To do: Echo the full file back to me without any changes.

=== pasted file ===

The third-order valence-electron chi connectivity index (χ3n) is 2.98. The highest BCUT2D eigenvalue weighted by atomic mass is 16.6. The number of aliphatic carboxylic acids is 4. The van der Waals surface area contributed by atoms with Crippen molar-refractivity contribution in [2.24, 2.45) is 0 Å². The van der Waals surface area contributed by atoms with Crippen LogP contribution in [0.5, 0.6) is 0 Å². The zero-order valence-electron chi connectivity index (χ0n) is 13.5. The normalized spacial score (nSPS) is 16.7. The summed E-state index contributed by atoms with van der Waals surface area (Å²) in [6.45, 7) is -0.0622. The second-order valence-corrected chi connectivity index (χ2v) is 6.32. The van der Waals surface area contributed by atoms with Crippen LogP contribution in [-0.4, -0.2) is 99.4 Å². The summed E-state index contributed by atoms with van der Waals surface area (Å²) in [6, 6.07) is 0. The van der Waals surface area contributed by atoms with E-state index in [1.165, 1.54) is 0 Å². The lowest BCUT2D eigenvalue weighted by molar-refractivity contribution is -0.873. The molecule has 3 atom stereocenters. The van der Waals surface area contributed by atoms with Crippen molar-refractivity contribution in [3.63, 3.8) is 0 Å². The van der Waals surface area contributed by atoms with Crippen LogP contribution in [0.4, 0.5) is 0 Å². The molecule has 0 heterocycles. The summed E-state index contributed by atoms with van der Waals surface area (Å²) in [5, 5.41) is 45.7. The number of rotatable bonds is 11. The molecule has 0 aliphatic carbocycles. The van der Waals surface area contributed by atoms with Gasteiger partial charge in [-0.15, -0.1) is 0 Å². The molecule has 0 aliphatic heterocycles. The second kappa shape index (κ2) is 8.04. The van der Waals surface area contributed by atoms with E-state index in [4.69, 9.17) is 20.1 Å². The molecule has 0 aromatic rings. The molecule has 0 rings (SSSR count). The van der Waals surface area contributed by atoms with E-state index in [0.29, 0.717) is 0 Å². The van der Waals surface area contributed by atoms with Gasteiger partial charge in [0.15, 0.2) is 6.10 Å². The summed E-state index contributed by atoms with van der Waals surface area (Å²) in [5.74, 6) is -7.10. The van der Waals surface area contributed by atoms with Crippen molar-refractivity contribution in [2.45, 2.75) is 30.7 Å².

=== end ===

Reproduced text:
The third-order valence-electron chi connectivity index (χ3n) is 2.98. The highest BCUT2D eigenvalue weighted by atomic mass is 16.6. The number of aliphatic carboxylic acids is 4. The van der Waals surface area contributed by atoms with Crippen molar-refractivity contribution in [2.24, 2.45) is 0 Å². The van der Waals surface area contributed by atoms with Crippen LogP contribution in [0.5, 0.6) is 0 Å². The zero-order valence-electron chi connectivity index (χ0n) is 13.5. The normalized spacial score (nSPS) is 16.7. The summed E-state index contributed by atoms with van der Waals surface area (Å²) in [6.45, 7) is -0.0622. The second-order valence-corrected chi connectivity index (χ2v) is 6.32. The van der Waals surface area contributed by atoms with Crippen LogP contribution in [-0.4, -0.2) is 99.4 Å². The summed E-state index contributed by atoms with van der Waals surface area (Å²) in [6, 6.07) is 0. The van der Waals surface area contributed by atoms with E-state index in [1.165, 1.54) is 0 Å². The lowest BCUT2D eigenvalue weighted by molar-refractivity contribution is -0.873. The molecule has 3 atom stereocenters. The van der Waals surface area contributed by atoms with Crippen molar-refractivity contribution in [3.63, 3.8) is 0 Å². The van der Waals surface area contributed by atoms with Crippen LogP contribution in [0.4, 0.5) is 0 Å². The molecule has 0 heterocycles. The summed E-state index contributed by atoms with van der Waals surface area (Å²) in [5, 5.41) is 45.7. The number of rotatable bonds is 11. The molecule has 0 aliphatic carbocycles. The van der Waals surface area contributed by atoms with Gasteiger partial charge in [-0.15, -0.1) is 0 Å². The molecule has 0 aliphatic heterocycles. The second kappa shape index (κ2) is 8.04. The van der Waals surface area contributed by atoms with E-state index in [4.69, 9.17) is 20.1 Å². The molecule has 0 aromatic rings. The molecule has 0 rings (SSSR count). The van der Waals surface area contributed by atoms with E-state index in [0.29, 0.717) is 0 Å². The van der Waals surface area contributed by atoms with Gasteiger partial charge in [0.15, 0.2) is 6.10 Å². The summed E-state index contributed by atoms with van der Waals surface area (Å²) in [5.74, 6) is -7.10. The van der Waals surface area contributed by atoms with Crippen molar-refractivity contribution in [2.45, 2.75) is 30.7 Å².